You Don't Look Like Anyone I Know (Compact Disc)

A True Story of Family, Face-Blindness, and Forgiveness

By Heather Sellers, Karen White (Read by)

Blackstone Audiobooks, 9781441765284

Publication Date: October 14, 2010

Other Editions of This Title:
Paperback (10/4/2011)
Hardcover (10/14/2010)
Pre-Recorded Audio Player (12/1/2010)
MP3 CD (10/14/2010)
Compact Disc (10/14/2010)
Audio Cassette (10/1/2010)

List Price: 105.00*
* Individual store prices may vary.

November 2010 Indie Next List

“This is an astonishing memoir by Sellers, who has prosopagnosia, commonly known as face blindness. Some may dismiss it as another memoir about a bad childhood, but it is much more than that. Even though both of Sellers' parents battled mental illness, the love they have for their daughter is strong, and shines through the pages of this book. A triumphant story!”
— Rhoda Wolff, Schuler Books & Music, Grand Rapids, MI
View the List

Description

This is an unusual and uncommonly moving family memoir, with a twist that gives new meaning to hindsight, insight, and forgiveness.

Heather Sellers is face-blind--that is, she has prosopagnosia, a rare neurological condition that prevents her from reliably recognizing people's faces. Growing up, unaware of the reason for her perpetual confusion and anxiety, she took what cues she could from speech, hairstyle, and gait. But she sometimes kissed a stranger, thinking he was her boyfriend, or failed to recognize even her own father and mother. She feared she must be crazy.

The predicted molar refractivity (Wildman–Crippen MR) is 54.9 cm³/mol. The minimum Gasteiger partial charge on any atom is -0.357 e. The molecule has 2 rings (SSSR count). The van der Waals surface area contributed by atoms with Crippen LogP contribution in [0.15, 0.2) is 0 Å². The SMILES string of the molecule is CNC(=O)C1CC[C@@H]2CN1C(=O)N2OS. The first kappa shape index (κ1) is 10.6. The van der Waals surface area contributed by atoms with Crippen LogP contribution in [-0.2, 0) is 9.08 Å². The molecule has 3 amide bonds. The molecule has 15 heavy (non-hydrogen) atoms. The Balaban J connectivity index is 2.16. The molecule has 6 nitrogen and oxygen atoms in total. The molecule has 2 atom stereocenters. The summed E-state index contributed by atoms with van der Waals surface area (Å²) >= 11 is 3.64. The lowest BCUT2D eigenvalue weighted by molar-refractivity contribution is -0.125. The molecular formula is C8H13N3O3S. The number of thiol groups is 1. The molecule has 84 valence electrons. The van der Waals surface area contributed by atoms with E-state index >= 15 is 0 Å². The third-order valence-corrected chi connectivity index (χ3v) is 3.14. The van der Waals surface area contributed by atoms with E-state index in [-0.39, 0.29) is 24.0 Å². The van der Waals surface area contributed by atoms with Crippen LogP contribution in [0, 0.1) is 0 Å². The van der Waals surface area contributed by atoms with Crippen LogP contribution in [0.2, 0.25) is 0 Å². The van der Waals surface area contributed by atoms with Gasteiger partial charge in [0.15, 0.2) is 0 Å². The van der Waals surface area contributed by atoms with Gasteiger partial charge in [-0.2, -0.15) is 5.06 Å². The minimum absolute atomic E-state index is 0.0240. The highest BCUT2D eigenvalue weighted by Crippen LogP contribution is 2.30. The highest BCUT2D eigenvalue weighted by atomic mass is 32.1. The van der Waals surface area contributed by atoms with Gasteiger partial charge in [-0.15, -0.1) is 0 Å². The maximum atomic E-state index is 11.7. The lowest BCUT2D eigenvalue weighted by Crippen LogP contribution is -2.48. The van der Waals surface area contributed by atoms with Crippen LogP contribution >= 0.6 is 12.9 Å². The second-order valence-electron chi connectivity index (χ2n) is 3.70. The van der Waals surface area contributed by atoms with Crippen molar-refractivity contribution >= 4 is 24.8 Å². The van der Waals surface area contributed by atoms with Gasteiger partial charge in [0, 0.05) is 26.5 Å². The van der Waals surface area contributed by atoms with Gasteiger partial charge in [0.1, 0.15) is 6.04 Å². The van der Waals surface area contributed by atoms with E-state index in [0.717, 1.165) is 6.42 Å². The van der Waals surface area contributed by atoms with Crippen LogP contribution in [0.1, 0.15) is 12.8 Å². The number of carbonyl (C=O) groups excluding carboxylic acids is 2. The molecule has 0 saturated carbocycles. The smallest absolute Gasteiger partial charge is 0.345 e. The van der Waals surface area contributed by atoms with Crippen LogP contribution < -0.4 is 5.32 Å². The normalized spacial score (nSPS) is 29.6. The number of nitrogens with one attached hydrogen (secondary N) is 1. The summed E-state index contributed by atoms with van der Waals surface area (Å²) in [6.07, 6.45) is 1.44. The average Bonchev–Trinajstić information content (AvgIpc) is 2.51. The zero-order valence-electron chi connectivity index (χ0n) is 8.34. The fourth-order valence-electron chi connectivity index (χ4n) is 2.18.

Yet it was her mother who nailed windows shut and covered them with blankets, made her daughter walk on her knees to spare the carpeting, and had her practice secret words to use in the likely event of abduction. Her father went on weeklong "fishing trips" (a.k.a. benders), took in drifters, and wore panty hose and bras under his regular clothes. Heather clung to a barely coherent story of a "normal" childhood in order to survive the one she had.

That fairy tale unraveled two decades later when Heather took the man she would marry home to meet her parents and began to discover the truth about her family and about herself. As she came at last to trust her own perceptions, she learned the gift of perspective: that embracing the past as it is allows us to let it go. She illuminated a deeper truth--that even in the most flawed circumstances, love may be seen and felt.